Glossary - Index "A"
Real Estate Terms and Site Index "A"
Abandonment - The surrender of a legal right, particularly that of an interest in (tenancy) of land and property. Tenants sometimes leave their accommodation empty for long periods or vacate early before the end of the term certain. Landlords cannot automatically assume that their tenants have abandoned their tenancy rights.
Accelerated Possession - A procedure where landlords can regain possession of properties let on Assured Shorthold Tenancies, providing all necessary procedures have been complied with, purely on the basis of documentation and a written submission to the court. There is usually no need for a formal county court hearing.
Accommodation Agency - Provides details of properties to let, usually looking to prospective tenants for a fee. Governed by the Accommodation Agencies Act 1953
Adverse Possession - more commonly know as "Squatter's Rights" Squatters who occupy land and property for a period of at least 12 years without the owner's consent may acquire legal title. In any event, squatters have certain legal rights. See LandlordZONE FAQ
Agent - One who acts on behalf of another and can form legally binging agreements on the principal's behalf: Estate Agent, Letting Agent, Managing Agent, Commercial Property Agent, Insurance Agent - property sales, lettings, management and insurance.
- Alienation - The transfer of an interest in real estate to another, such as the sale of a freehold or the grant or assignment of a lease. Commonly applied to lands or property, as to alien (that is, to convey) land in fee, in mortmain. Alienations by deed may be made by primary conveyances where the benefit or estate is created; or by derivative ( secondary) conveyances, where the benefit or estate originally created, is enlarged, restrained, transferred, or terminated.
- Alternative Dispute Resolution (ADR)- There are various methods by which legal conflicts and disputes can be resolved through negotiation, conciliation, mediation and many types of arbitration. ADR is less formal than a court process and can include the appointment of a third-party to preside over a hearing between the parties. ADR is private, costs less and is quicker than court litigation. However, it does result in compromise and both parties must agree to abide by its outcome.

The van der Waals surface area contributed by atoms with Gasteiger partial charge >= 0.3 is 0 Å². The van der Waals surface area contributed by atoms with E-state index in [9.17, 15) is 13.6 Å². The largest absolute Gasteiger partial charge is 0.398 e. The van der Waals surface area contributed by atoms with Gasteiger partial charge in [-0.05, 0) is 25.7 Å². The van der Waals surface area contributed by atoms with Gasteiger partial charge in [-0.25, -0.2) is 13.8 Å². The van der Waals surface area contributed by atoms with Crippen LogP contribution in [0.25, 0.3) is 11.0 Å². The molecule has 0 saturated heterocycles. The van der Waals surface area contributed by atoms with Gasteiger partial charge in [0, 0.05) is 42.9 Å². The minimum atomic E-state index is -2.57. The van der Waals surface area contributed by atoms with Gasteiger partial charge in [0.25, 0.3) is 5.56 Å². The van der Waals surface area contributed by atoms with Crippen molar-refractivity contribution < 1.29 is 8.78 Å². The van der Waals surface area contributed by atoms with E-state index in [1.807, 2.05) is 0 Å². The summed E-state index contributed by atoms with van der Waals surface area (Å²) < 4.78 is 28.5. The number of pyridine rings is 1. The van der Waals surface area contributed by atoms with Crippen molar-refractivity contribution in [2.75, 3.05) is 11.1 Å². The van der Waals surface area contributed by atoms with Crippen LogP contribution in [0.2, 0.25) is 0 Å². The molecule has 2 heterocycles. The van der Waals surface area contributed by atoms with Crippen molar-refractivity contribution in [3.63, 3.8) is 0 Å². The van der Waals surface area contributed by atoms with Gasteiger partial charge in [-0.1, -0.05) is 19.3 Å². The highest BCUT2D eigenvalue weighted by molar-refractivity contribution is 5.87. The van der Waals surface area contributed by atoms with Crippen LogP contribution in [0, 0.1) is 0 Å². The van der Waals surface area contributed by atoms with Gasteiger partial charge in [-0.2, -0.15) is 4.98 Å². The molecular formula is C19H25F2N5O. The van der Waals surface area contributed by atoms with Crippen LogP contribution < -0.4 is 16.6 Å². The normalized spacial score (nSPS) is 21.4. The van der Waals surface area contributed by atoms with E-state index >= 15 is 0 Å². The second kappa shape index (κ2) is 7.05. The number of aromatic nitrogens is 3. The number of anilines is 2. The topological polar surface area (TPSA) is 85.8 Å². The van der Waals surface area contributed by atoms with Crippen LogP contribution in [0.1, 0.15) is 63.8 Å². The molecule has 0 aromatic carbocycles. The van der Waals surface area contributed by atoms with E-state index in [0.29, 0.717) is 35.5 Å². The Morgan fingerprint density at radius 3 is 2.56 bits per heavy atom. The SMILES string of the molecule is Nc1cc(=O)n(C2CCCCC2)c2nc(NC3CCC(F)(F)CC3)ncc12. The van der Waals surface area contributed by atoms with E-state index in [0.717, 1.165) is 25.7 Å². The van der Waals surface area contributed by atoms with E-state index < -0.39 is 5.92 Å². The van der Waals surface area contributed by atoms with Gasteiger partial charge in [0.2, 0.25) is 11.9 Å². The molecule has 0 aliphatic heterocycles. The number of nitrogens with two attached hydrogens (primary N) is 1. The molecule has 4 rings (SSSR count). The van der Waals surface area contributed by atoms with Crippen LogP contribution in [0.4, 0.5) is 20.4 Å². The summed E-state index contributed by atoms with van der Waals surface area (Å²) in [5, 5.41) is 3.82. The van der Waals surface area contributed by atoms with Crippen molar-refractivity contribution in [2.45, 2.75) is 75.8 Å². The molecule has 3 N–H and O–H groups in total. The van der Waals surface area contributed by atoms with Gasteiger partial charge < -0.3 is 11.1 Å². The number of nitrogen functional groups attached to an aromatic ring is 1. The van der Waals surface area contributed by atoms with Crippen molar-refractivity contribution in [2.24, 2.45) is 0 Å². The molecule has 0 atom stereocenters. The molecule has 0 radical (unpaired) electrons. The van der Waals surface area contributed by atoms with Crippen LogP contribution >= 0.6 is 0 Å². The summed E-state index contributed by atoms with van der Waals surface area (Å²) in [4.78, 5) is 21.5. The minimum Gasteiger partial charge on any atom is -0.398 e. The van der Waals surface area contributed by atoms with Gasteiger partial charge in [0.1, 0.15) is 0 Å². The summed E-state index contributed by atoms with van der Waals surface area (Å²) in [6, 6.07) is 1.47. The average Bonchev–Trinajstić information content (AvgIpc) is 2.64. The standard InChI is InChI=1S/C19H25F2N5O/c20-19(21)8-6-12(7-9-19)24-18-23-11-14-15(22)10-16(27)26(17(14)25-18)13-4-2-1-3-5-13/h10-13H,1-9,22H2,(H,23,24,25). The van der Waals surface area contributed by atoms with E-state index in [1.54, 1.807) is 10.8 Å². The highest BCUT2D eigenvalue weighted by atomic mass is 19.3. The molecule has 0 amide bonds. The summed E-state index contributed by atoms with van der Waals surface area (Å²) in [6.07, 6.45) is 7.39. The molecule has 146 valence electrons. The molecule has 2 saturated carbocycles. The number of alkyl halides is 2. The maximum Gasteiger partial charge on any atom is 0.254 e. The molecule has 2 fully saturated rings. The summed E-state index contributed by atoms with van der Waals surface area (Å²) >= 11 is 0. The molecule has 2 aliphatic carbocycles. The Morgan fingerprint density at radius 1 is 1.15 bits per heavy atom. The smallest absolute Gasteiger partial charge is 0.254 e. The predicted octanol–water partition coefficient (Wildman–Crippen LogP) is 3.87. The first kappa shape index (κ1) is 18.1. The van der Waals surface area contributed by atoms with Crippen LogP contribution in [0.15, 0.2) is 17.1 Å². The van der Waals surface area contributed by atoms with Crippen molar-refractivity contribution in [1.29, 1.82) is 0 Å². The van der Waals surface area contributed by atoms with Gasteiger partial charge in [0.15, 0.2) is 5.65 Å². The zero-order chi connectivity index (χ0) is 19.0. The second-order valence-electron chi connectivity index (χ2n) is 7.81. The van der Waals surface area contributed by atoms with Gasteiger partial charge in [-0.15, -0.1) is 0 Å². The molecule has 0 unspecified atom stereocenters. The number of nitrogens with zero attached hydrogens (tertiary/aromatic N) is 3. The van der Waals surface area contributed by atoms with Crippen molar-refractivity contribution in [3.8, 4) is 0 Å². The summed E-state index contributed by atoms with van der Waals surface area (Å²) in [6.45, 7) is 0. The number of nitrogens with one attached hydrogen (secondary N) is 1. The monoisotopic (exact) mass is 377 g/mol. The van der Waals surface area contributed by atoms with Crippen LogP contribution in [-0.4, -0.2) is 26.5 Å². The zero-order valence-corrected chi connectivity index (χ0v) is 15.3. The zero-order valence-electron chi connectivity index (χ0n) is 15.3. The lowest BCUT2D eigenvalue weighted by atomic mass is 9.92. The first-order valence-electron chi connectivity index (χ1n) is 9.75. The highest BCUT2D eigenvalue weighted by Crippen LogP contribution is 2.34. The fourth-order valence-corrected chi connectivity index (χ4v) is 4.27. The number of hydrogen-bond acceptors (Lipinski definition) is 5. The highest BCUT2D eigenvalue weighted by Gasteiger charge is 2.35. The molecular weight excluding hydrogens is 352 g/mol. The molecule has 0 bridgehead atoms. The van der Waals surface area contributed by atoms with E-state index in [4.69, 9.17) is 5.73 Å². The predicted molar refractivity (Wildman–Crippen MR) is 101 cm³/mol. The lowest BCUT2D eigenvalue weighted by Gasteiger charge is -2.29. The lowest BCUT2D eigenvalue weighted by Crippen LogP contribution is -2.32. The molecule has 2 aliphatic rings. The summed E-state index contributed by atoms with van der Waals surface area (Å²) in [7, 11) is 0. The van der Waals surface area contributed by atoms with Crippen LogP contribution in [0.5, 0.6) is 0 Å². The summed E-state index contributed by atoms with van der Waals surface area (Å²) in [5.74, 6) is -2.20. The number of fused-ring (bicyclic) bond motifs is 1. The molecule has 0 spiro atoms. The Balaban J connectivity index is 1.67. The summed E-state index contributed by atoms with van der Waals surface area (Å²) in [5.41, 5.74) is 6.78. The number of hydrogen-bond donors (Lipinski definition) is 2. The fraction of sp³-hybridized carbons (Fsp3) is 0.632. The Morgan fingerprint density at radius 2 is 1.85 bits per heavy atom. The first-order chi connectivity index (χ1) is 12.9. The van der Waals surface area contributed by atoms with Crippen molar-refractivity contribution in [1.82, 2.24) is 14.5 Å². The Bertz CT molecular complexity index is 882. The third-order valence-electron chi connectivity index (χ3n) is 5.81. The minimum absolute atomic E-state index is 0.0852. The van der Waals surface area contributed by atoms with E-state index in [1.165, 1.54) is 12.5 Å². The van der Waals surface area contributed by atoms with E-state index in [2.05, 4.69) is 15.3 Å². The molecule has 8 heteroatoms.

- Amortisation - The gradual reduction of a debt or liability, especially by means of the payment of a mortgage loan (equal peroidic payments) over a period of time. In total these payments are sufficient to extinguish the capital debt and the interest payments on the loan.
- Apportionment - The division of a liability or benefit in proportion to the interests of the parties. Tenants in a multi occupancy property may be charged rates or service charges in proportion to the floor area occupied, for example Apportionment Acts 1834, 1870
- Arbitration - A means of resolving disputes using an independent arbitrator as opposed to a court of law - RICS provide such a service. Often used for lease contract disputes, rent reviews etc. The Small Claims procedure in the County Courts is an arbitration service See LandlordZONE.co.uk/FAQ
- Assignment- Transfer of an interest in property. Usually when a tenant (assignor) transfers a lease, with the landlord's consent, not to be unreasonably withheld, to another tenant (assignee) before the original term expires - mainly commercial property.
- Assured Tenancy - Most residential tenancies now come into this category. The landlord can charge a market rent and can regain possession of the property under certain grounds or conditions - as laid down in the Housing Act 1988 and the Housing Act 1996.
- Assured Shorthold Tenancy - A form of assured tenancy which gives landlords an absolute right to repossession after a fixed term under the "shorthold" ground. New residential tenancies now automatically become ASTs unless otherwise stated.
- APR - Annual Percentage Rate- An overall figure of loan interest which allows comparison of actual interest paid between different types of loan.
Never rely totally on this information which relates primarily to England & Wales. Before taking action or not, seek expert advice with the full facts of your case and all documents to hand.